Twenty-six new officers were welcomed Thursday morning following the 2017 POST Academy graduation.
The graduates were surrounded by friends, family and coworkers. Carson City Sheriff’s Office had three deputies go through the POST academy — Deputies Jeremy Garcia, Daniel Henneberger and Bruce Pendragon — and Douglas County Sheriff’s Office had Deputy Derek Short graduate Thursday.
“If all you had to do was read a book and do what it tells you, anyone could be a peace officer,” said POST executive director Michael Sherlock. “But as you know it’s much more than that.”
The Nevada POST Academy is a 17-week program designed to train all Nevada peace officers on the standards and training for law enforcement. The program consists of 68 hours of law and legal procedures, 171 hours of patrol operations and investigations, 219 hours of performance skills, 35 hours of functions of a peace officer and 95 hours of course administration and exams.
“To the class, congratulations, if it is anything like I felt when I was here 20 and a half years ago, there is exhaustion, a sense of accomplishment and anxiety of what tomorrow is going to bring,” said Washoe County Sheriff’s Deputy Chief Russell Pedersen. “But you should be feeling a sense of pride.”
At the graduation, the speakers talked of the perception of police and how the graduates are courageous and honorable for answering the call to duty.
“You have such an extraordinary challenge and responsibility because so many people look up to you and rely on you,” said Pedersen.
“Thank you for the courage and commitment to join our family as police officers.”
The speakers also made sure to thank the graduates’ loved ones and departments for the support throughout their endeavour.
“Without the support of you, our families, loved ones, friends, chiefs, the staff at POST and everyone else, we probably wouldn’t be here today,” said Elko Police Department Officer Erik Anderson, “...it is only the beginning of our careers and training but with your support and confidence in us, we will prevail.”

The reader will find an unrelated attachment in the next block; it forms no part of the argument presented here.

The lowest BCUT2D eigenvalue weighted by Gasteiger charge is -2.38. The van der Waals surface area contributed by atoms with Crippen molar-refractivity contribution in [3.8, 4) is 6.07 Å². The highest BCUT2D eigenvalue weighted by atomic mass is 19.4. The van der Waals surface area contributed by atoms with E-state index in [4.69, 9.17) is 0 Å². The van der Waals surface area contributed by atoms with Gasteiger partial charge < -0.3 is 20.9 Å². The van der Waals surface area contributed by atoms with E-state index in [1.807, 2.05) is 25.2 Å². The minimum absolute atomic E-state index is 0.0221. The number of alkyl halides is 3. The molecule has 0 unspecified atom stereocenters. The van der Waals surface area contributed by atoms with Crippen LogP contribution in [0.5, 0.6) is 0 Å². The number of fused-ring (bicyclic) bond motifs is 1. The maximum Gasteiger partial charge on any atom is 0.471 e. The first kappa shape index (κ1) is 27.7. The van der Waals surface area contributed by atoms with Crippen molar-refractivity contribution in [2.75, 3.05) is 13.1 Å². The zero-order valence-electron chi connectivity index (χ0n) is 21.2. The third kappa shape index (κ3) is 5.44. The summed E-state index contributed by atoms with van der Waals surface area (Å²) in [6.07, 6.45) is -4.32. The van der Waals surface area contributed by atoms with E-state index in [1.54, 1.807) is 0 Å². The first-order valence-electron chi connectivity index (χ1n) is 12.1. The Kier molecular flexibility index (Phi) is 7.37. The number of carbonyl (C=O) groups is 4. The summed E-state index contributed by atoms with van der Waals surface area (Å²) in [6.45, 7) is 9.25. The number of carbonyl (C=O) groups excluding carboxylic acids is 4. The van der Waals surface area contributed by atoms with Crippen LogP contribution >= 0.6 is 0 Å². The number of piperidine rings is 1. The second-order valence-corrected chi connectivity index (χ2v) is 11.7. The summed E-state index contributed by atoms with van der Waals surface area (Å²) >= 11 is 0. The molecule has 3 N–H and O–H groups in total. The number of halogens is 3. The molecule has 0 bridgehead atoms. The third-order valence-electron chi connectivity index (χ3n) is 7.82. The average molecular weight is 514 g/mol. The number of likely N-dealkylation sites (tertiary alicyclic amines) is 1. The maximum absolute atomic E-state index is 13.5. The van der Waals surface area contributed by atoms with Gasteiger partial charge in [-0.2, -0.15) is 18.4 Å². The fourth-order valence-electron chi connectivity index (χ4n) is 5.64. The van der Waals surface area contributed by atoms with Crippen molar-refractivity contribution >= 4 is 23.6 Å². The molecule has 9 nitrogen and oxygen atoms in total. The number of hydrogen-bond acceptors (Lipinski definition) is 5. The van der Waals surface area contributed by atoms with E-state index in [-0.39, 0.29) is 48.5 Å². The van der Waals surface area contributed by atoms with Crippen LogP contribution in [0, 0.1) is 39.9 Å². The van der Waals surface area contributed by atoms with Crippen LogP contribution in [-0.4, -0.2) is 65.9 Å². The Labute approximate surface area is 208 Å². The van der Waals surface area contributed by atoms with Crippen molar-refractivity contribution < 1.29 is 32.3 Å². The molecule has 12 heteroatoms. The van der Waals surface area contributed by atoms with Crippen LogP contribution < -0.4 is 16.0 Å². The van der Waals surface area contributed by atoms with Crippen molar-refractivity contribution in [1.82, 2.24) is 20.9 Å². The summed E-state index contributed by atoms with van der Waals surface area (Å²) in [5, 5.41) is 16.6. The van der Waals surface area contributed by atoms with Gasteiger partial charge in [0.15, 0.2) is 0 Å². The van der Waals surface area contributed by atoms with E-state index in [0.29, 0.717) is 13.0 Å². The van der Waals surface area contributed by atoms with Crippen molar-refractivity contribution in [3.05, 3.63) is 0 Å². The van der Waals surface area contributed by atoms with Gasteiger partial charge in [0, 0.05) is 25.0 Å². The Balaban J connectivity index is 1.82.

The support among the class members was also a common theme at graduation. Many of the speakers recognized the bond the officers develop throughout the academy.
“Anyone that looks at our laughter and good times would think we have been friends forever,” Anderson said.
In addition, three graduates were honored for their work in the academy; Eureka County Sheriff’s Deputy James Sylvester for the Superior Marksmanship Award, Gaming Control Board Agent Jeff Bell for the Physical Fitness Award and Douglas County Sheriff’s Deputy Derek Short for Outstanding Graduate.
“It is a real honor (to have achieved the Outstanding Graduate),” Short said. “I have a lot of pride.”
“I have heard nothing but great things about (Short) and I am pretty proud of him,” said Douglas County Sheriff Ron Pierini.
For the Douglas deputies, they go through about two years of training in the jail before they attend the POST Academy, and with POST and Field Officer Training, it takes them about three to four years of training before they’re allowed to have their own cruiser.
But most of the graduates were excited to be finished with the academy and back with their departments.
“It is amazing how long it takes to get to this point, but how fast it goes by,” said Carson City Deputy Bruce Pendragon. “But it is great to have the support of the department and to see it to the end. Now the fun begins.”
Like many departments, Carson is glad to have their men back and ready for action.
“We are proud of them, they did a good job,” said Carson City Undersheriff Steve Albertsen. “We are very happy to finally have them back with us.”